University of Manitoba, Winnipeg (Implementation: Kenya and Kosovo) (#0493-01-10)

    Globally, millions of children are physically punished every day, increasing their risk for lifelong mental and physical problems. Physical punishment fosters aggression, generates feelings of rejection, disrupts the brain's stress response mechanism and compromises the neural systems needed for self-regulation. Addressing this epidemic requires a paradigm shift in parental thinking.

    Created at the University of Manitoba in partnership with Save the Children, the Positive Discipline in Everyday Parenting (PDEP) project aims to transform parents' beliefs about punishment and control to promote problem-solving and mentorship, helping parents understand the emotional, cognitive and neurodevelopmental bases of children's behaviour, empowering them to resolve conflict in health-promoting ways.

    Plant-Based Passive Immunization against Dental Caries

    University of Saskatchewan, Saskatoon (Implementation: Yemen) (#0497-01-10)

    More than one-third of the global population (2.8 billion people) suffers from tooth decay and cavities in permanent teeth, with a large increase being recorded in developing countries. This project aims to destroy bacteria responsible for dental caries with a combination of synthetic human antibodies and antibodies from edible plants.

    HumanIT3D: innovative way to manage spatial focused projects in disaster and post-disaster context

    Quebec Medical Association, Montreal (Implementation: Haiti) (#0477-01-10)

    Spatial project management based on a geographic information system (GIS) can be used in a humanitarian setting to plan optimal location of field hospitals or sanitary installations. This approach is difficult in a disaster setting, since it requires collaborative assessments, complex planning concepts and deep knowledge requirements. It also needs to be mobile, adaptive and usable, especially for complex rural and urban settings.

    This project is introducing an innovative way to manage 2D and 3D information, especially for spatial-focused projects, in disaster and post disaster context. HumanIT3D is collaborative, evidence-based, field-tested mobile solution enhancing humanitarian response.

    A toolkit to protect workers, children and families from occupational risks

    University of Toronto (Implementation: India) (#0503-01-10)

    Silica dust inhalation causes tuberculosis, cancer and silicosis, affecting millions of people worldwide. In India, cottage industries grinding agate used in jewelry and trinkets expose 20,000+ workers and their families to silica dust. This project will pilot prevention strategies and locally sourced technical solutions that can be adapted to other industries and occupational diseases caused by dusts.

    Innovations from Low- and Middle-Income Countries


    Cell phones and psychosis: a pilot study connecting traditional healers and bio-medical staff in rural Tanzania

    Muhimbili University of Health and Allied Sciences, Tanzania (Implementation: Tanzania) (#0558-01-10)

    Due to cultural beliefs and lack of rural medical services, over 60% of Tanzanians seek mental care from widely accessible traditional healers who tend to treat the spiritual causes of psychosis - an easily recognizable and prevalent condition. Without integrated systems of care, biological symptoms of psychosis may go untreated and reach chronic stages, leading to severe, long-term disability.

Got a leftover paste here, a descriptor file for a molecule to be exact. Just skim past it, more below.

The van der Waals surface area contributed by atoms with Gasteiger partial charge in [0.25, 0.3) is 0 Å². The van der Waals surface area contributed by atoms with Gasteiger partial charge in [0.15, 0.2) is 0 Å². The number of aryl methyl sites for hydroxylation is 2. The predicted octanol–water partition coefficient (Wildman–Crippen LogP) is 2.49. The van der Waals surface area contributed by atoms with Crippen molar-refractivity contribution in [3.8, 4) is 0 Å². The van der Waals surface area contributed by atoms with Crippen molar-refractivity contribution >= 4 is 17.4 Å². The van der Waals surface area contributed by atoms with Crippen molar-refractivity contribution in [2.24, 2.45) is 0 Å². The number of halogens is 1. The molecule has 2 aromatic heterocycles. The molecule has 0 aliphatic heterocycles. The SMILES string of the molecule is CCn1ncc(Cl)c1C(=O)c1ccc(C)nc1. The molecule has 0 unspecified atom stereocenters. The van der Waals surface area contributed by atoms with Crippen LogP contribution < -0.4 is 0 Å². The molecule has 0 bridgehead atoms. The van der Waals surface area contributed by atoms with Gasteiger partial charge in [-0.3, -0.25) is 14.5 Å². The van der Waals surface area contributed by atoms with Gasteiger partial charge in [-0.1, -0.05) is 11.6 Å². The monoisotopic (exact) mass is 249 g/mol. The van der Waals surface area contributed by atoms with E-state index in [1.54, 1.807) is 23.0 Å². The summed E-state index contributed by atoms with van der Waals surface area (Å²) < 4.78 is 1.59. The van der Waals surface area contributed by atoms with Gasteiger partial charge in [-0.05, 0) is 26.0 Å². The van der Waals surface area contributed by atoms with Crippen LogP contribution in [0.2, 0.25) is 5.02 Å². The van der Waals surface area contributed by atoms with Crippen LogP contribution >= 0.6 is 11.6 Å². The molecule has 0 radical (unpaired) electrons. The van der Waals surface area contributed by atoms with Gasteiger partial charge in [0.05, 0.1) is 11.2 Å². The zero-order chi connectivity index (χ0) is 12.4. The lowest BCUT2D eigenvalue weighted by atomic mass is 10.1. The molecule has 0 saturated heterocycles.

A mobile psychosis screening and consultation app for both traditional healers and medical practitioners will harness the power of the nation's ubiquitous mobile devices to bridge treatment of psychosis between Tanzania's rural traditional healers and urban medical practitioners -- improving diagnosis and management, increasing referrals and reducing stigma.

    The Tanzania Acute Kidney Injury Project

    Pamoja Research Centre, Tanzania (Implementation: Tanzania) (#0557-01-10)

    Acute kidney injury (AKI) is caused by other conditions such as malaria, HIV-related infection, diarrheal disease or pregnancy-related complications. It is a neglected global health issue and a significant cause of illness and death in low-income countries, particularly in sub-Saharan Africa, where access to early diagnosis and timely access to therapy are lacking.

    This project will develop and test a system that uses a smartphone biosensor and two drops of blood to rapidly measure kidney failure in any setting for less than $1.

    Using pharmacists and an electronically-monitored referral system to speed diagnosis and reduce transmission of tuberculosis

    Ifakara Health Institute, Tanzania (Implementation: Tanzania) (#0552-01-10)

    Tuberculosis (TB) is rampant in Tanzania and the detection rate is low (50%). People who potentially have TB tend to go to pharmacies to purchase antibiotics before getting a proper diagnosis. A training and referral system from pharmacies to facility-based diagnostic/treatment centres will increase early detection rates and reduce transmission by shortening the diagnosis delay.

    Combination of Body Fat Monitoring and Awareness-Raising To Promote Physical Activity and Combat Non-communicable Diseases In Cameroon

    Health of Population in Transition research Group, Cameroon (Implementation: Cameroon) (#0511-01-10)

    Non-communicable diseases (NCDs) such as diabetes are on the rise in Africa due to changing lifestyles. Half of Cameroon's urban women are obese and, in 2002, NCDs caused 43% of deaths in the country.

    This project aims to increase awareness of body fat composition and monitoring beyond hospital settings by tapping into existing exercise groups in several Cameroon cities -- a novel approach to motivate exercise adherence and healthy weight maintenance, providing equipment for body fat tracking.

    A free, on-demand health resource via simple mobile phones for everyone in Madagascar

    Human Network International, Madagascar (Implementation: Madagascar) (#0531-01-10)